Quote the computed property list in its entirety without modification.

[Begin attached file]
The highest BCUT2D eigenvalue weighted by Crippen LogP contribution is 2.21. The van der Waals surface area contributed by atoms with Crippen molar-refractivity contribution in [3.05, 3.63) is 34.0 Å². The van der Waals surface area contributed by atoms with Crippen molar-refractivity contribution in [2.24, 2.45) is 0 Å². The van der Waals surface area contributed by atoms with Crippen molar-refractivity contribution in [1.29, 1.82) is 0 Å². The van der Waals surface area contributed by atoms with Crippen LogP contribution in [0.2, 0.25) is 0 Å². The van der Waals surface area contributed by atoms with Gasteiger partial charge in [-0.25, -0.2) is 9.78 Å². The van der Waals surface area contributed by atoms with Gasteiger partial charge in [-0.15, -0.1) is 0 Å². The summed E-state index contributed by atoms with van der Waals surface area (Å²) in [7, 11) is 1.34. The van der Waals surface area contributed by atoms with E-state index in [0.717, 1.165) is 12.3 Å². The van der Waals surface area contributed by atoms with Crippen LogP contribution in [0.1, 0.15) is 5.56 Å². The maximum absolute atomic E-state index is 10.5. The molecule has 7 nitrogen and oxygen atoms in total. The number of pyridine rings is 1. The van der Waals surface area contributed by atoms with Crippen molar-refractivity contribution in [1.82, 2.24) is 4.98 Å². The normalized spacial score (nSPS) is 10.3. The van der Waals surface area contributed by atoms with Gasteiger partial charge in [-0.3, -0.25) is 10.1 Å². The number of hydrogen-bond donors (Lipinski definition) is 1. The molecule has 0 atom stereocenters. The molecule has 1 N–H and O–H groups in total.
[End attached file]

The highest BCUT2D eigenvalue weighted by Crippen LogP contribution is 2.21. The van der Waals surface area contributed by atoms with Crippen molar-refractivity contribution in [3.05, 3.63) is 34.0 Å². The van der Waals surface area contributed by atoms with Crippen molar-refractivity contribution in [2.24, 2.45) is 0 Å². The van der Waals surface area contributed by atoms with Crippen molar-refractivity contribution in [1.29, 1.82) is 0 Å². The van der Waals surface area contributed by atoms with Crippen LogP contribution in [0.2, 0.25) is 0 Å². The van der Waals surface area contributed by atoms with Gasteiger partial charge in [-0.25, -0.2) is 9.78 Å². The van der Waals surface area contributed by atoms with Gasteiger partial charge in [-0.15, -0.1) is 0 Å². The summed E-state index contributed by atoms with van der Waals surface area (Å²) in [7, 11) is 1.34. The van der Waals surface area contributed by atoms with E-state index in [0.717, 1.165) is 12.3 Å². The van der Waals surface area contributed by atoms with Crippen LogP contribution in [0.1, 0.15) is 5.56 Å². The maximum absolute atomic E-state index is 10.5. The molecule has 7 nitrogen and oxygen atoms in total. The number of pyridine rings is 1. The van der Waals surface area contributed by atoms with Crippen molar-refractivity contribution in [1.82, 2.24) is 4.98 Å². The normalized spacial score (nSPS) is 10.3. The van der Waals surface area contributed by atoms with Gasteiger partial charge in [-0.3, -0.25) is 10.1 Å². The number of hydrogen-bond donors (Lipinski definition) is 1. The molecule has 0 atom stereocenters. The molecule has 1 N–H and O–H groups in total.